The reason FR24 has elected to limit MLAT to their own supplied hardware only is just a matter of making it easier to control the quality of the data coming in and reducing the need to build in extra filters to handle anomalies. There is, I understand, some controversy over this, as the hardware they use is pretty much identical to the Mode-S Beast and uses the same firmware yet they won't accept MLAT data from you if you went and bought your own.

But I get it, FR24's scale makes data quality important and the above issue is mitigated somewhat by the free equipment they'll supply if you're in an area that needs coverage. Just be aware that some parts of SA are already very well-covered, so your requests for free FR24 boxes will be denied.
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Re: FlightRadar24

Unread post by opsmike » Wed May 13, 2015 11:47 am

Darren wrote:I heard rumours that concerns about ZS-RSA's visibility to ADS-B receivers were raised to the SAAF, but the response was that as the broadcast was a legal requirement in many parts of the world ZS-RSA turning off of the system was impossible. While you could arguably get FR24 and others to block the aircraft, that doesn't stop people from receiving and reporting on it themselves.

This is especially true now that FR24 and PlanePlotter have effective MLAT support, so that aircraft can be tracked even when not transmitting their location over ADS-B. Granted, the issue of ZS-RSA being trackable hasn't yet reached the visibility of Parliament's MPs or the upper levels of the ANC yet. I hope it never does, our government's history on knee-jerk reactions to small problems is not a good one.

The laws in SA around receiving radio bands like 1090MHz are archaic and ludicrous, especially now that cheap multi-band tuners (like DVB sticks) are so easily available, but I would advise anyone who provides data to FR24 and others to be cautious about advertising it because the penalties can be extremely severe. Provided you don't admit to listening in and provided FR24 and the other sites don't reveal your exact location to authorities, you likely won't be caught. Just understand that if you are caught, the authorities can throw the book at you.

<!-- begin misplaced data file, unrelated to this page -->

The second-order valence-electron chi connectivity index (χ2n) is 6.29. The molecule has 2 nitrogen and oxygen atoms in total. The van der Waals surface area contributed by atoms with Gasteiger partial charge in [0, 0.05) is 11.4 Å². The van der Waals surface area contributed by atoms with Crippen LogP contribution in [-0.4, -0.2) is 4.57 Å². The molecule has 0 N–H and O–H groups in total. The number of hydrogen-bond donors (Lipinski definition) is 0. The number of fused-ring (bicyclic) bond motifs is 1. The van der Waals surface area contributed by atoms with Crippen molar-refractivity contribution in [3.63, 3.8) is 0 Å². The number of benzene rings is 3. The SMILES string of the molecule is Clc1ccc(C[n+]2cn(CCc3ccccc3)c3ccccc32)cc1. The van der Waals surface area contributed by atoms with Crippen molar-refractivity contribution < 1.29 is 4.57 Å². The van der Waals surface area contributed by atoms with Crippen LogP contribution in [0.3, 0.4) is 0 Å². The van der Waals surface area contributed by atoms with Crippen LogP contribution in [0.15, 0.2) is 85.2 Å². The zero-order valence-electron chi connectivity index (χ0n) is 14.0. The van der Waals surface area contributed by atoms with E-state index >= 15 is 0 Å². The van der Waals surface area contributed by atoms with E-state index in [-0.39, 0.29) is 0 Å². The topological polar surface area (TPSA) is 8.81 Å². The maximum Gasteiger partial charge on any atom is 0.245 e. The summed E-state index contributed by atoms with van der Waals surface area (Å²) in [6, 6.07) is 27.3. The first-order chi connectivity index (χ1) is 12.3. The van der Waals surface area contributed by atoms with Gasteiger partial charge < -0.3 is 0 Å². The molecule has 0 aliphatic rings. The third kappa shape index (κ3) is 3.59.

If they are worried imagine the Saudi Air Force, their air tanker was on FR24 this morning circling just north of Yemen
Airports are where it happens
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Re: FlightRadar24

Unread post by Darren » Wed May 13, 2015 1:29 pm

opsmike wrote: If they are worried imagine the Saudi Air Force, their air tanker was on FR24 this morning circling just north of Yemen
Hah, surprised they haven't applied to have their aircraft blocked yet.

I've spent a lot of time watching various military aircraft on FR24 and PP, especially the MLAT tracks. It's fascinating what you can see, including the occasional aerial refuelling link-up where both the tanker and the receiving fighter are visible. The orbits by the BACN-equipped planes over Afghanistan were interesting too.

Anyway, the fact remains that this sort of tracking will get easier and easier as the cost of SDR solutions like the RTL USB sticks keeps plummeting and the software keeps improving. Governments will just have to accept the increased visibility and plan for it. And it'll still always be possible to turn off your transponder during combat missions over enemy territory.
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Re: FlightRadar24

Unread post by LegalEagle » Thu May 14, 2015 8:46 am

Saw the AHRLAC having some fun this morning.
IMG_1550.PNG
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Re: FlightRadar24

Unread post by opsmike » Thu May 14, 2015 9:18 am

I see the Saudi tanker is painting again Moon61 just north of Yemen
Airports are where it happens
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Re: FlightRadar24

Unread post by LegalEagle » Mon May 18, 2015 3:58 pm

Any idea what this Global Express is doing in Afghanistan flying in circles?
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Re: FlightRadar24

Unread post by Darren » Mon May 18, 2015 4:00 pm

LegalEagle wrote:Any idea what this Global Express is doing in Afghanistan flying in circles?
BACN, battlefield airborne communications node.

http://en.wikipedia.org/wiki/Battlefiel ... tions_Node